The Sadistic Mega-Beast

Irene Joseph

© Copyright 2022 by Irene Joseph

Photo by Faris Mohammed on Unsplash
Photo by Faris Mohammed on Unsplash

“Why are you sat there crying again?” my parents would turn to me and ask. It was the eighties and I was four or five, sat watching the dreaded programmes involving animals. Lassie, Littlest Hobo, Benji, etc, or even my Dad's avid watching of animal documentaries, would just set me off into floods of tears – even though nothing terrible had happened to the animals! Anything with animals would worry me that they were going to get hurt or get lost. I'd feel that all too familiar lump forming in my throat and before I knew it, the tears would be falling and I'd end up with a snotty nose. My family never understood why I got like this. And, to be honest, neither did I.

But with all this compassion, there was one dark secret I held. My curiosity of minibeasts and their features turned me into a mega-monster...a mega-beast! I meant no harm of course, but I couldn't resist exploring 'What would happen if...?' scenarios. In one foul swoop, I went from being Mr Jekyll to Mr Hyde and vice versa. I would carry out my experiments with excitement, but that then deteriorated into mortification and tears. At the age of four or five, I hadn't yet grasped the concept of life and death and couldn't understand how my actions lead to the death of such tiny animals.

I can recall many scenarios of these experimentations and their outcomes. As an adult, I'm horrified at the sadistic nature with which I carried these out!

The fascination of a large beetle that had toppled over onto its back on a park path, as my brother (who was a year younger) tried to make it move faster using a stick. We'd giggled watching its legs wiggling about, before I felt sorry for it and decided to use a stick to try and get it back on its feet again and leave it to go off on its merry way. But disaster struck. In my hastened act of trying to get the beetle back on its feet again, I'd accidently squashed its stomach with the stick and looked on in sheer horror as this gooey cream exploded out of it! I'd dropped the stick and ran. The one lesson I'd learnt that day was to never poke an animal's soft stomach with a stick!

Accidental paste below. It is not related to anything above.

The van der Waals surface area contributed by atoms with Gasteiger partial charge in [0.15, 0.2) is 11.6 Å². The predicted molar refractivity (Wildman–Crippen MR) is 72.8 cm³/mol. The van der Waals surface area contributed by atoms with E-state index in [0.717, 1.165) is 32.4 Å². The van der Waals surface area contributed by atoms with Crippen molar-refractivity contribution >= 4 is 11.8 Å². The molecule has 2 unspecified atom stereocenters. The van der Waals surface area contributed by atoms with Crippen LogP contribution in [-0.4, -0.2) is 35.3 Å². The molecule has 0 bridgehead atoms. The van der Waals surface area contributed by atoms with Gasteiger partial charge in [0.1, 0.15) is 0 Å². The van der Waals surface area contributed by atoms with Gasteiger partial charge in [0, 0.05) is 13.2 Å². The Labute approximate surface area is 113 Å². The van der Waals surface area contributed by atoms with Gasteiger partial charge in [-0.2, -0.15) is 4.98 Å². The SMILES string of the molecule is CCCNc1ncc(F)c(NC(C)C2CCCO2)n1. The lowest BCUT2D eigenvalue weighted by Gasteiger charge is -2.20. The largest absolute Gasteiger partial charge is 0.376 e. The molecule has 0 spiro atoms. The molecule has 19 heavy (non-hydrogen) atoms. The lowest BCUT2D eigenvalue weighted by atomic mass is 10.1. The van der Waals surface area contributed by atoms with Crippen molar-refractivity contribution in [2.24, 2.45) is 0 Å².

Running home crying to my parents about the whole horrific experience led to a conversation about which minibeasts had hard shells to protect their outer bodies. So, of course, I'd thought that playing with a ladybird as carefully as I could would lead to no harm as long as I didn't cause it to roll on its back. The ladybird (which I discovered on the same park path as the beetle (RIP) fascinated me with its bright, scarlet shell and bold black dots. To me it looked so beautiful and yet so strong and powerful with its glossy colour. Its shiny shell had enticed my finger to feel and stroke it.

But low and behold, disaster had struck yet again! I got myself into a tantrum as the ladybird tried to scuttle away out of my reach and in a bid to stop it getting away so I could have the pleasure of feeling it's shell, I'd pressed too hard. Crack – followed by a piercing scream, that led my parents to come running over thinking I'd been seriously hurt. It was that day in the midst of my never-ending floods of tears, that I'd decided to steer clear of any animals with hard shells.

The beautiful appearance of certain minibeasts, like the ladybird, always attracted me. One of these was the butterfly. The wonderful array of patterns and colours on the wings of different types of butterflies, delighted me and they reminded me of the fairies I would read about in my books. That's what I would call butterflies when I was little – fairies. Of course, I knew I would never meet a fairy unless I was very lucky, but I was curious about the wings. I wanted to know what they felt like. So, imagine my sheer joy stumbling across a butterfly landing on a leaf in my garden and being able to cup it ever so gently in my little hands.